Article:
IT feels like a lifetime ago since the transfer window closed, but it's just eight days.

And there's been about as much action in the transfer market at most Premiership clubs during those eight days as there was throughout January.

The transfer window has got to be the biggest anti-climax in sport.

Not even an England Ashes campaign Down Under or British athletes going off to compete at the Olympics have a greater let-down factor.

Transfers used to be a vital part of the football fabric. Every morning, when fans threw open the back pages of the papers, there was a chance their team could have signed a new player.

It gave a buzz to the daily routine of being a football fan, a thrill which disappeared - as so much of football's excitement has done - when the transfer window was brought in four years ago.

Back then, we all knew most transfer stories were mere speculation, designed to spark interest and sell newspapers. But there was always the feeling in the back of your mind that this latest deal might just be the one that comes off and you could have the new star striker you had been missing all season in your team by the end of the day.

When they took away the freedom to sign players all year round, they took away some of the fans' dreams.

And what did they replace it with? A two-month transfer window in summer when fans aren't all that interested in football, and one month in January when all the expectations of major signings fail to materialise.

Take the latest window as an example. The hype started a couple of months before with the media building it up as a time when clubs would buy and sell players as if their lives depended on it.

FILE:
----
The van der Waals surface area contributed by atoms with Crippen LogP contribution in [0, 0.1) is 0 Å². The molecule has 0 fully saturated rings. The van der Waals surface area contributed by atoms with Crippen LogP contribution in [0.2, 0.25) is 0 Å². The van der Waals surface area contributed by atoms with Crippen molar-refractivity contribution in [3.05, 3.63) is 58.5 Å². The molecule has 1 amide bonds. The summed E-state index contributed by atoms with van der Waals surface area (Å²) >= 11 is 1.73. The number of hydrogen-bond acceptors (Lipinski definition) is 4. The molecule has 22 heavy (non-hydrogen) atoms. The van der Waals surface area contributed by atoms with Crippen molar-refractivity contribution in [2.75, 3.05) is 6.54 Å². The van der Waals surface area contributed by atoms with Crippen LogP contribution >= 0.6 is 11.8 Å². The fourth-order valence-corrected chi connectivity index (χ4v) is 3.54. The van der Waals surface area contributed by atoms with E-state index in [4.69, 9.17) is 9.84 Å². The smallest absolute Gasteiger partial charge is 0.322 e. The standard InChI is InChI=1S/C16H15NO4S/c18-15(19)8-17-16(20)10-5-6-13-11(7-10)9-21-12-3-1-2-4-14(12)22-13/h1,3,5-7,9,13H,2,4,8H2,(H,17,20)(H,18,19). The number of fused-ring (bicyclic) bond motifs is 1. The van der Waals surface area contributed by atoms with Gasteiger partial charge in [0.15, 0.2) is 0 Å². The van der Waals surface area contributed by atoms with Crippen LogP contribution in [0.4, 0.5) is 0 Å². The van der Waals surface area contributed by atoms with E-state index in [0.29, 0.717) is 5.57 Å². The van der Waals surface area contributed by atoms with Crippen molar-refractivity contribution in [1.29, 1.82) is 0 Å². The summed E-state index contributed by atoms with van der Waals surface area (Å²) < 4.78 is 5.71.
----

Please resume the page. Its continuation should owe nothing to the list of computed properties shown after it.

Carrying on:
What did we get when it came? Not much transfer activity but plenty of excuses from managers for their failure to sign players.

They told us clubs don't want to sell or loan their best players in the middle of the season, and that there was no point in signing players who are not better than the ones they already have. So, what's the point having a transfer window if you're unwilling or unable to transfer players in and out of your club?

It would be like having Christmas but not being able to buy or receive presents.

The activity of the Premiership's top clubs showed the meaninglessness of the January window; Arsenal and Chelsea bringing nobody in and Manchester United doing one incoming deal, and that was a loan signing.

Middlesbrough, Newcastle and Everton all signed just one player, two of them on loan, while most of the activity was at the bottom of the table where January signified panic buying month. After all the hype, the biggest deals were the practically unknown Ashley Young and jobbing defender, Matthew Upson. If that's the best the transfer window can do for our entertainment, why bother?

A new development to emerge from the Premiership's transfer activity were the number of fees which were undisclosed to the public. Of the total of 66 incoming deals, 23 were either free transfers or the fees were disclosed, 18 were loan deals and 25 involved undisclosed fees. It is a disgrace the fees are not disclosed in the vast majority of deals and begs the question: what have they got to hide?

The worst culprits for not disclosing fees in incoming deals in January were Reading, who signed six players, one for a disclosed sum and five for undisclosed fees. Blackburn were just behind with five players brought in, one on loan and four for undisclosed fees.

The most open club was Sheffield United who signed five players and revealed the fees for all five. They also sold six players and all six fees were disclosed.

The lack of transparency from most of their fellow Premiership clubs is disrespectful to the fans who have a right to know where there money is going.